The federal Anti-Kickback Statute (the “AKS”) makes it a crime to pay remuneration to induce a referral of a federal health care program patient.
Many are familiar with the safe harbors, the exceptions, for physician employment agreements and for personal services contracts. But many mistakenly believe that simply following the “recipe” set out in those safe harbors is sufficient. It’s not.
From time to time, the Office of Inspector General of the U.S. Department of Health & Human Services (the “OIG”), the agency charged with enforcing the AKS, issues Fraud Alerts to warn providers of commonly seen compliance lapses. The most recent Fraud Alert, released earlier this month, aims directly at physician compensation arrangements.
The Fraud Alert grew out of a recent spate of OIG settlements with physicians concerning alleged illegal compensation arrangements, including medical directorships.
The OIG reminded in the Fraud Alert that compensation must be at fair market value for bona fide services the physician actually provides. The arrangement can’t take into account the volume or value of referrals.
The OIG also restated its long held position that an otherwise legitimate compensation arrangement may violate the AKS if even one purpose is to violate the AKS, that is to compensate for past or future referrals. In other words, fitting completely into the safe harbor might not be sufficient to protect you.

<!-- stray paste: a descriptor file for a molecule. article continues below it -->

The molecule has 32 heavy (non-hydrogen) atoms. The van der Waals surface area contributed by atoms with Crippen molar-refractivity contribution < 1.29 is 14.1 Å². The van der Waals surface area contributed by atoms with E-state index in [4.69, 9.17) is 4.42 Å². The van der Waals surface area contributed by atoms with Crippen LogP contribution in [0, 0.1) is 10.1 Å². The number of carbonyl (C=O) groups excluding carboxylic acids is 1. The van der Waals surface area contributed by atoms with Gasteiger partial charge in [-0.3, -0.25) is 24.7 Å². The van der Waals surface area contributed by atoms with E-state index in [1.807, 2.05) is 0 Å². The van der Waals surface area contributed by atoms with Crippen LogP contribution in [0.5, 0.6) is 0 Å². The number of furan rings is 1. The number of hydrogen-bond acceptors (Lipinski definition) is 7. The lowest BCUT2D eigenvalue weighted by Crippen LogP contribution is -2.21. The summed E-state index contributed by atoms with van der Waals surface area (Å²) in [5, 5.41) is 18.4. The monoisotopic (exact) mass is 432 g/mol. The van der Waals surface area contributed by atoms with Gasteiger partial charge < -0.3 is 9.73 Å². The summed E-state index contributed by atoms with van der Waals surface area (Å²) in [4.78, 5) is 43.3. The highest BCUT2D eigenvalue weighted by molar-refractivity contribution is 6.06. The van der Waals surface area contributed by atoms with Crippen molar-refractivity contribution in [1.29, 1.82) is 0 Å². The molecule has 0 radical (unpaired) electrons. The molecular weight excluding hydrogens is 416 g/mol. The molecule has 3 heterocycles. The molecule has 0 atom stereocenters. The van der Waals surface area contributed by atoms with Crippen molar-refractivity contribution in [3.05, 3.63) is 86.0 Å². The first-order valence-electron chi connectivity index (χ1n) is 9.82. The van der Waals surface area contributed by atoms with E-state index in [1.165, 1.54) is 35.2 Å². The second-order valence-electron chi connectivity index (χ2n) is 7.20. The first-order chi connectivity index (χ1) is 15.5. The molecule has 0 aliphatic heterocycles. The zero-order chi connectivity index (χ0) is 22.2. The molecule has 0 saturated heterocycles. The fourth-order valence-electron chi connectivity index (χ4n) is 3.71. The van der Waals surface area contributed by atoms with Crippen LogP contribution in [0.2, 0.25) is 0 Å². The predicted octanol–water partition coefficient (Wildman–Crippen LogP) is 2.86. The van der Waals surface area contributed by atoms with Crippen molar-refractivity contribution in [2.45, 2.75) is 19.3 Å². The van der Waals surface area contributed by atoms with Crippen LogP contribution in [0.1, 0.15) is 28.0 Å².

The OIG also mentioned a less obvious, but very common violation: The instance in which the referral recipient or an affiliate pays expenses which are actually those of the referring physician or medical group. The cited example was payment for the physician’s front office staff. Relief from overhead is equivalent to a payment of like amount.
Be extremely careful when entering into any physician compensation arrangement, whether you are the payor or the recipient.
Penalties for violation of the AKS include jail time, criminal fines, civil monetary penalties and debarment from participation in federally funded health care programs.
What passes as common knowledge in this area does not come close to comprehending the complexity of AKS compliance.
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Mark F. Weiss